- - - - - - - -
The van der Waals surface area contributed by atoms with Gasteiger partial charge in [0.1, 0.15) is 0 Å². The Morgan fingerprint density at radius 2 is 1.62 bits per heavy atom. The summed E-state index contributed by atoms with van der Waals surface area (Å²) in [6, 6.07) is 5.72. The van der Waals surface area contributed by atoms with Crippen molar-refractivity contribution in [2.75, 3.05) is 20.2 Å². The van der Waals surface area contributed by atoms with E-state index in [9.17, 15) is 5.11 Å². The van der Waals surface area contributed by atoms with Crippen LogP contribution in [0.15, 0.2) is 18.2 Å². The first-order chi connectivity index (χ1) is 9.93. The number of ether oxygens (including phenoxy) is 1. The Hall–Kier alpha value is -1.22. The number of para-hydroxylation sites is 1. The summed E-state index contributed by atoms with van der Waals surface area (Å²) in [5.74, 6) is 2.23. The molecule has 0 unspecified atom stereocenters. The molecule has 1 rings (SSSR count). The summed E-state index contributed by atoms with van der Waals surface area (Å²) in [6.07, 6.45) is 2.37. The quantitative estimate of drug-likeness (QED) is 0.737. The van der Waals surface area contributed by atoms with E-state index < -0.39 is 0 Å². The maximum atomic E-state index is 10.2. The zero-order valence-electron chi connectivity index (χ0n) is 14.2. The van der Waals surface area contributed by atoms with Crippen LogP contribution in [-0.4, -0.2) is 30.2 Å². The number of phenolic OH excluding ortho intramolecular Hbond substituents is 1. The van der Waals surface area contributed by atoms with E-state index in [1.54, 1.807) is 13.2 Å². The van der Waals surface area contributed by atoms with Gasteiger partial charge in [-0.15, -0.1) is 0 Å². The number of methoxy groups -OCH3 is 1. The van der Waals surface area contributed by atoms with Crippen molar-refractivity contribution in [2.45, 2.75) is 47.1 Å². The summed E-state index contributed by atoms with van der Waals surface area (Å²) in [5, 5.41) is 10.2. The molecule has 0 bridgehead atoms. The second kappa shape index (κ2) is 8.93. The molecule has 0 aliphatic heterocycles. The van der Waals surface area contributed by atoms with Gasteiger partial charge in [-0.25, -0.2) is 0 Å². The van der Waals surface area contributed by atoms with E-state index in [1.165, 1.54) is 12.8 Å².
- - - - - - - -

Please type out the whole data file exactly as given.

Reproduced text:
The van der Waals surface area contributed by atoms with Gasteiger partial charge in [0.1, 0.15) is 0 Å². The Morgan fingerprint density at radius 2 is 1.62 bits per heavy atom. The summed E-state index contributed by atoms with van der Waals surface area (Å²) in [6, 6.07) is 5.72. The van der Waals surface area contributed by atoms with Crippen molar-refractivity contribution in [2.75, 3.05) is 20.2 Å². The van der Waals surface area contributed by atoms with E-state index in [9.17, 15) is 5.11 Å². The van der Waals surface area contributed by atoms with Crippen LogP contribution in [0.15, 0.2) is 18.2 Å². The first-order chi connectivity index (χ1) is 9.93. The number of ether oxygens (including phenoxy) is 1. The Hall–Kier alpha value is -1.22. The number of para-hydroxylation sites is 1. The summed E-state index contributed by atoms with van der Waals surface area (Å²) in [5.74, 6) is 2.23. The molecule has 0 unspecified atom stereocenters. The molecule has 1 rings (SSSR count). The summed E-state index contributed by atoms with van der Waals surface area (Å²) in [6.07, 6.45) is 2.37. The quantitative estimate of drug-likeness (QED) is 0.737. The van der Waals surface area contributed by atoms with E-state index < -0.39 is 0 Å². The maximum atomic E-state index is 10.2. The zero-order valence-electron chi connectivity index (χ0n) is 14.2. The van der Waals surface area contributed by atoms with Crippen LogP contribution in [-0.4, -0.2) is 30.2 Å². The number of phenolic OH excluding ortho intramolecular Hbond substituents is 1. The van der Waals surface area contributed by atoms with E-state index in [1.54, 1.807) is 13.2 Å². The van der Waals surface area contributed by atoms with Gasteiger partial charge in [-0.15, -0.1) is 0 Å². The number of methoxy groups -OCH3 is 1. The van der Waals surface area contributed by atoms with Crippen molar-refractivity contribution in [2.45, 2.75) is 47.1 Å². The summed E-state index contributed by atoms with van der Waals surface area (Å²) in [5, 5.41) is 10.2. The molecule has 0 bridgehead atoms. The second kappa shape index (κ2) is 8.93. The molecule has 0 aliphatic heterocycles. The van der Waals surface area contributed by atoms with Gasteiger partial charge in [-0.25, -0.2) is 0 Å². The van der Waals surface area contributed by atoms with E-state index in [1.165, 1.54) is 12.8 Å².